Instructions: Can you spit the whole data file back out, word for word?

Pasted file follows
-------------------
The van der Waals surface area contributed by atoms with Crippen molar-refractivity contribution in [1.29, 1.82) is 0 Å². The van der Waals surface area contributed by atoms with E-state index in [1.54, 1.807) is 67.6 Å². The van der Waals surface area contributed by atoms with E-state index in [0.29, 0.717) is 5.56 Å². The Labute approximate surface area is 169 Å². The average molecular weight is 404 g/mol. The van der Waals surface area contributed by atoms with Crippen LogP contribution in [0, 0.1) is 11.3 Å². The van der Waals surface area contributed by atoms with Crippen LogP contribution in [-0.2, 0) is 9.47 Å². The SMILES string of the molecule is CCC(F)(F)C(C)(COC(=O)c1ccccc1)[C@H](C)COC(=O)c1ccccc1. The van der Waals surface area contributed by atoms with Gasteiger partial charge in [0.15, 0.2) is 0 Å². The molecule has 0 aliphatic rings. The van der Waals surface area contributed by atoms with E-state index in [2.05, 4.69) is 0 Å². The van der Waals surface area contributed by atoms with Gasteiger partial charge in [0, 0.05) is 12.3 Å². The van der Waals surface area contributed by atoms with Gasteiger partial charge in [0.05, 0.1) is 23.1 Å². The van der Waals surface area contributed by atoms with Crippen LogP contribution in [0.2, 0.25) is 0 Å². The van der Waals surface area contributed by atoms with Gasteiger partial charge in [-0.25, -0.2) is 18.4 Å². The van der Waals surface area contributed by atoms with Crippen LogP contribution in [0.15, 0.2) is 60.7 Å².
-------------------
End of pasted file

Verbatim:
The van der Waals surface area contributed by atoms with Crippen molar-refractivity contribution in [1.29, 1.82) is 0 Å². The van der Waals surface area contributed by atoms with E-state index in [1.54, 1.807) is 67.6 Å². The van der Waals surface area contributed by atoms with E-state index in [0.29, 0.717) is 5.56 Å². The Labute approximate surface area is 169 Å². The average molecular weight is 404 g/mol. The van der Waals surface area contributed by atoms with Crippen LogP contribution in [0, 0.1) is 11.3 Å². The van der Waals surface area contributed by atoms with Crippen LogP contribution in [-0.2, 0) is 9.47 Å². The SMILES string of the molecule is CCC(F)(F)C(C)(COC(=O)c1ccccc1)[C@H](C)COC(=O)c1ccccc1. The van der Waals surface area contributed by atoms with Gasteiger partial charge in [0.15, 0.2) is 0 Å². The molecule has 0 aliphatic rings. The van der Waals surface area contributed by atoms with E-state index in [2.05, 4.69) is 0 Å². The van der Waals surface area contributed by atoms with Gasteiger partial charge in [0, 0.05) is 12.3 Å². The van der Waals surface area contributed by atoms with Gasteiger partial charge in [0.05, 0.1) is 23.1 Å². The van der Waals surface area contributed by atoms with Crippen LogP contribution in [0.2, 0.25) is 0 Å². The van der Waals surface area contributed by atoms with Gasteiger partial charge in [-0.25, -0.2) is 18.4 Å². The van der Waals surface area contributed by atoms with Crippen LogP contribution in [0.15, 0.2) is 60.7 Å².